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Ice Fishing Rainbow Trout

Ever wanted to go ice fishing for rainbow trout but had no idea how to even begin?

Well, this might just be the perfect article for you!

Ice fishing rainbow trout

In this article, we are going to be taking you through the basics of ice fishing rainbow trout with a series of the most frequently asked questions from beginners just like you! 

What is the best bait for ice fishing rainbow trout?

Live bait is the best bait to use when you are ice fishing for rainbow trout by a country mile! The reason for this is because it will be the closest bait to the actual food sources that they tend to choose. 

There are a number of different types of live bait you can use, and you should experiment with a few of them to see what gives you the best results.

The reason for this is because all fish are different, and whilst they are generally similar when it comes to their diets, some may respond better to certain types of bait than others. 

So, want to know some of the best live bait options for ice fishing for rainbow trout (well, at least in our opinion)?

Here they are: 

  • Mealworms
  • Spikes
  • Small live minnows (these are like the sort of bait fish they would eat in the water)
  • Worms
  • …and whatever else you have had luck with for similar fish in the past! 

These live baits can be used alongside some of your other tried and tested methods. For example, many people have lots of success when using live bait in conjunction with artificial lures and baits.

They should be presented on a small hook for the rainbow trout. All of them will be able to be purchased at your local fishing store or tackle shop! 

What depth do you ice fish for rainbow trout?

When you are ice fishing for rainbow trout, it is essential that you know exactly what depths you need to reach them. Generally, you will need an area from around 5 feet deep all the way down to 10 feet deep. 

That being said, every lake, river, and body of water is different. As well as this, different fish behave in different ways, and so you may find that some are in shallower water and some are far deeper. 

The best thing to do is try somewhere between 5 and 10 feet first and then experiment until you get a catch! 

In an ideal world, you would want the transition between the flat of the water and the deep water to be pretty steep. We are talking somewhere between 10 to 20 feet! This will ensure that the rainbow trout will be able to easily cruise the edges of the flat in search of food.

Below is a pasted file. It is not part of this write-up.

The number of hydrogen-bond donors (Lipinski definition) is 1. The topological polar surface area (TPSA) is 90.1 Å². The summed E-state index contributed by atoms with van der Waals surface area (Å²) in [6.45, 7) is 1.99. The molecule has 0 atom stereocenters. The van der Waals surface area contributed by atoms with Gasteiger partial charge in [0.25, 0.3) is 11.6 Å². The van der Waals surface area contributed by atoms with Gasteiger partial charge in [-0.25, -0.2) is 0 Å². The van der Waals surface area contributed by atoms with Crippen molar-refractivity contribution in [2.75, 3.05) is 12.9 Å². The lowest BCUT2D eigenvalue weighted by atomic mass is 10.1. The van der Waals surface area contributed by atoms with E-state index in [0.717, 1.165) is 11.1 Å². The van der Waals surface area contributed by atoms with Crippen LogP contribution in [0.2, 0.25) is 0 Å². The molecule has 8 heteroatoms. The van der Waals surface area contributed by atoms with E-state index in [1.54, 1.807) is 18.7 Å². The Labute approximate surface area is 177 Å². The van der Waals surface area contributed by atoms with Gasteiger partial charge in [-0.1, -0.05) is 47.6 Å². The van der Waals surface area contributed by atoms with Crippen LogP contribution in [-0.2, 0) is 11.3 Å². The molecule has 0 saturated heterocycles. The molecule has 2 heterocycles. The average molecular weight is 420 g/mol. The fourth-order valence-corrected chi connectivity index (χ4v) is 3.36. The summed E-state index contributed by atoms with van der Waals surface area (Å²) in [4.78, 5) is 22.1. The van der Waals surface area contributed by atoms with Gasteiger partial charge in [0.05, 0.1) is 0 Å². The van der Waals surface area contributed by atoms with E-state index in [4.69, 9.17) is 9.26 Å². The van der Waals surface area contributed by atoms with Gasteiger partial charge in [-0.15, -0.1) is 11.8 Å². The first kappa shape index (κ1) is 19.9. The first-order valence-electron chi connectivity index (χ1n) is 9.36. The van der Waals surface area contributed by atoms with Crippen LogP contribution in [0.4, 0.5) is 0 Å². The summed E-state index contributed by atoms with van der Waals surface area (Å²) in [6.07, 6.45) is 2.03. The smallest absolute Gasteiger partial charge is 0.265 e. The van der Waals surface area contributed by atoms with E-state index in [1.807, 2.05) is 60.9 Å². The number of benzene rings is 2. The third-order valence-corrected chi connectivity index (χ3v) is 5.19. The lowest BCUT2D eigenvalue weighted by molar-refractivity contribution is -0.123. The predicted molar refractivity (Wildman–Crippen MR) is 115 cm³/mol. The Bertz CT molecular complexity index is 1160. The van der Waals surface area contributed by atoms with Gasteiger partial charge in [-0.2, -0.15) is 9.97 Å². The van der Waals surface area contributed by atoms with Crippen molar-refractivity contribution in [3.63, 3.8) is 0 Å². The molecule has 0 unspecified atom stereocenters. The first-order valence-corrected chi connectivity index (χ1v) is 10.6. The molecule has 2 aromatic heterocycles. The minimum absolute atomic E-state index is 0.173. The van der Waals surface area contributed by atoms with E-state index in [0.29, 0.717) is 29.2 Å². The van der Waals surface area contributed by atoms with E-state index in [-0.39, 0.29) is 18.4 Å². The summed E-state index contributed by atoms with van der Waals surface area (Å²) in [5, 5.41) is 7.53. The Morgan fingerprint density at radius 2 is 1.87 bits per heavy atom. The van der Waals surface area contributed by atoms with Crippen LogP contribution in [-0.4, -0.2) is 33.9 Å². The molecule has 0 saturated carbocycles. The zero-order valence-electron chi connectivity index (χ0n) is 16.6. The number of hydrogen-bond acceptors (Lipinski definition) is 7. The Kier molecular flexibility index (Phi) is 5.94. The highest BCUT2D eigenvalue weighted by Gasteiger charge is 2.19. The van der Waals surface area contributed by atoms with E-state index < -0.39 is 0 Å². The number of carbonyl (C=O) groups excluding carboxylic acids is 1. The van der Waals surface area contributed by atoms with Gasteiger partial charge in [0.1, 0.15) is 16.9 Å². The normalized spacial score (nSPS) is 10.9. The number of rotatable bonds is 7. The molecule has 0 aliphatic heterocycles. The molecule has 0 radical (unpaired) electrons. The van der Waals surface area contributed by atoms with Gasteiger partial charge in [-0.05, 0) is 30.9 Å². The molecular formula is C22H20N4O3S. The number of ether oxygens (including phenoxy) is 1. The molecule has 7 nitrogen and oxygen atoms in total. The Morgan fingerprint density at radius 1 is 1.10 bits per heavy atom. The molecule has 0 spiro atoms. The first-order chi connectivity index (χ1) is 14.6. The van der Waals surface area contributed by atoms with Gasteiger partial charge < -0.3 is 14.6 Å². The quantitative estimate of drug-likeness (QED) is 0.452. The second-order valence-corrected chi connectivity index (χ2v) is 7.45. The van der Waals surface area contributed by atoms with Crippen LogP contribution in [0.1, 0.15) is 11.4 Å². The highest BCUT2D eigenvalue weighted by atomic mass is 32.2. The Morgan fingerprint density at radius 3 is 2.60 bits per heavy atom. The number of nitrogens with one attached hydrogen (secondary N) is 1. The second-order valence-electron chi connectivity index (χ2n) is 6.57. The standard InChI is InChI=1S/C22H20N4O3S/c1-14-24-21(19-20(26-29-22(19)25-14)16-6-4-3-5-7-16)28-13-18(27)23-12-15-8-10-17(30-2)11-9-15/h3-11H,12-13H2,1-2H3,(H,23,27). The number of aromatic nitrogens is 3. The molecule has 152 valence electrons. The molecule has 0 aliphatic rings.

As an example, an ideal situation may be something like this: a weed bed that is fully submerged at around 8 or 9 feet of water. This may then drop steeply and sharply to around 15 or 16 (or even more!) feet of water. This is the ideal depth of water to push rainbow trout to the top in search of baitfish, larvae, and other food sources. 

How do you target rainbow trout ice fishing?

When it comes to targeting your rainbow trout when you are out ice fishing, it will involve getting some variables just right. For example, you need to ensure that you are fishing at the correct depth (you can check out more information on this in the above section of this article). 

You will also need to ensure that you are using lures and baits that are attractive to the rainbow trout. In the first section of the article, we explored what live bait is most preferred by the rainbow trout. Use these alongside jigs and other lures. 

The best jigs include ones that are in the range of 1/64 to ⅛ ounces. You need to ensure that you use the correct weight for the water depth and the conditions at the time. These can actually be tipped with your bait of choice such as minnows, worms, or artificial bait if you prefer it. 

You may also want to consider using jigging spoons when you are targeting rainbow trout, although this may actually work better when you are hard water fishing. You can experiment with these to see if it works for you if you don’t have any luck with regular jigs and bait. 

Where can I find rainbow trout ice fishing?

In terms of the locations within the particular stretch of water on which you are fishing, there are two main places you can look – large shallow flats, and muddy shoals. You may also be wondering where in the world you could go ice fishing for rainbow trout. We explore both in this section. 

Typically, there are two places where you can look for rainbow trout when you are ice fishing. First and foremost, you should check in weed beds. They may be submerged in the weed beds, especially right at the edge of the weeds. 

You should also look at any open stretches of muddy flats. They frequent muddy flats when they are looking for food in the winter (such as snails, smaller fish, leeches, nymphs, and larvae). 

In terms of geographical location, some of the best places to go ice fishing for rainbow trout when you are in the United States include any of the lakes and rivers that flow or drain into the Pacific, specifically on the West coast of America. 

They can range from the south, way down in Mexico, all the way up to the North, near Alaska. For those who want to travel further, you could try the Kamchatka Peninsula. This is on the Pacific coast of Russia! However, it is actually not too far from Alaska, if that is where you are from. 

You may also find rainbow trout in the icy waters of the Great Plains, the Great Lakes, central Canada, and even in some of the south western areas of Mexico. 

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